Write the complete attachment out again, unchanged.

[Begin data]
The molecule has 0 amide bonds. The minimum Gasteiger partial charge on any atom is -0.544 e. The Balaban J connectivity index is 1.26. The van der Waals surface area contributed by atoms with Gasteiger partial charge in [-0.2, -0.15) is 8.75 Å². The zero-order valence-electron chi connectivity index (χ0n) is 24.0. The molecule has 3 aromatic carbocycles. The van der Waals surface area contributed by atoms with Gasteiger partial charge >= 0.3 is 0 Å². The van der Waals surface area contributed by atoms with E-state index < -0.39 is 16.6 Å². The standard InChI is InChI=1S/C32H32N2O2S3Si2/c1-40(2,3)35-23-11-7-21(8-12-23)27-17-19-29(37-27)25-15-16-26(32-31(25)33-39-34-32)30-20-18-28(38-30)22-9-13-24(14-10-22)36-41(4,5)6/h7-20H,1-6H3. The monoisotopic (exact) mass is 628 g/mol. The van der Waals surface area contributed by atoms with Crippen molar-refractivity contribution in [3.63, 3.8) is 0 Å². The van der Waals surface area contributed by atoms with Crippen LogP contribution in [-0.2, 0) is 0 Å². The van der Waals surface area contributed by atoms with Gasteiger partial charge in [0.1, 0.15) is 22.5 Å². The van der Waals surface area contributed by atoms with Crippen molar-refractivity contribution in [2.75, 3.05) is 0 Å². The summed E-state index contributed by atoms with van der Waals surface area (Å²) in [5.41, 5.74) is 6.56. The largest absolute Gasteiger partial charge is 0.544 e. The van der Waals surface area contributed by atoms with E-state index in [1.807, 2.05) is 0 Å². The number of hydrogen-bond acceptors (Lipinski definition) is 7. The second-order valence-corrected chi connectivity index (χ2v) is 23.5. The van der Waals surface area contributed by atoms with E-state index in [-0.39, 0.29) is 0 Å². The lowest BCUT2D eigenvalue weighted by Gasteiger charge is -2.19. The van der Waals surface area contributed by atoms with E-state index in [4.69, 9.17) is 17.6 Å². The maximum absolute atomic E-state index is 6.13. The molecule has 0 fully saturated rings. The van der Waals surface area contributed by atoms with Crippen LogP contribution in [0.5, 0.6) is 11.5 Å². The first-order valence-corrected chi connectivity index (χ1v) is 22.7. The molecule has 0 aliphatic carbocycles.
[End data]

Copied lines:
The molecule has 0 amide bonds. The minimum Gasteiger partial charge on any atom is -0.544 e. The Balaban J connectivity index is 1.26. The van der Waals surface area contributed by atoms with Gasteiger partial charge in [-0.2, -0.15) is 8.75 Å². The zero-order valence-electron chi connectivity index (χ0n) is 24.0. The molecule has 3 aromatic carbocycles. The van der Waals surface area contributed by atoms with Gasteiger partial charge >= 0.3 is 0 Å². The van der Waals surface area contributed by atoms with E-state index < -0.39 is 16.6 Å². The standard InChI is InChI=1S/C32H32N2O2S3Si2/c1-40(2,3)35-23-11-7-21(8-12-23)27-17-19-29(37-27)25-15-16-26(32-31(25)33-39-34-32)30-20-18-28(38-30)22-9-13-24(14-10-22)36-41(4,5)6/h7-20H,1-6H3. The monoisotopic (exact) mass is 628 g/mol. The van der Waals surface area contributed by atoms with Crippen molar-refractivity contribution in [3.63, 3.8) is 0 Å². The van der Waals surface area contributed by atoms with Crippen LogP contribution in [-0.2, 0) is 0 Å². The van der Waals surface area contributed by atoms with Gasteiger partial charge in [0.1, 0.15) is 22.5 Å². The van der Waals surface area contributed by atoms with Crippen molar-refractivity contribution in [2.75, 3.05) is 0 Å². The summed E-state index contributed by atoms with van der Waals surface area (Å²) in [5.41, 5.74) is 6.56. The largest absolute Gasteiger partial charge is 0.544 e. The van der Waals surface area contributed by atoms with E-state index in [1.807, 2.05) is 0 Å². The number of hydrogen-bond acceptors (Lipinski definition) is 7. The second-order valence-corrected chi connectivity index (χ2v) is 23.5. The van der Waals surface area contributed by atoms with E-state index in [-0.39, 0.29) is 0 Å². The lowest BCUT2D eigenvalue weighted by Gasteiger charge is -2.19. The van der Waals surface area contributed by atoms with E-state index in [4.69, 9.17) is 17.6 Å². The maximum absolute atomic E-state index is 6.13. The molecule has 0 fully saturated rings. The van der Waals surface area contributed by atoms with Crippen LogP contribution in [0.5, 0.6) is 11.5 Å². The first-order valence-corrected chi connectivity index (χ1v) is 22.7. The molecule has 0 aliphatic carbocycles.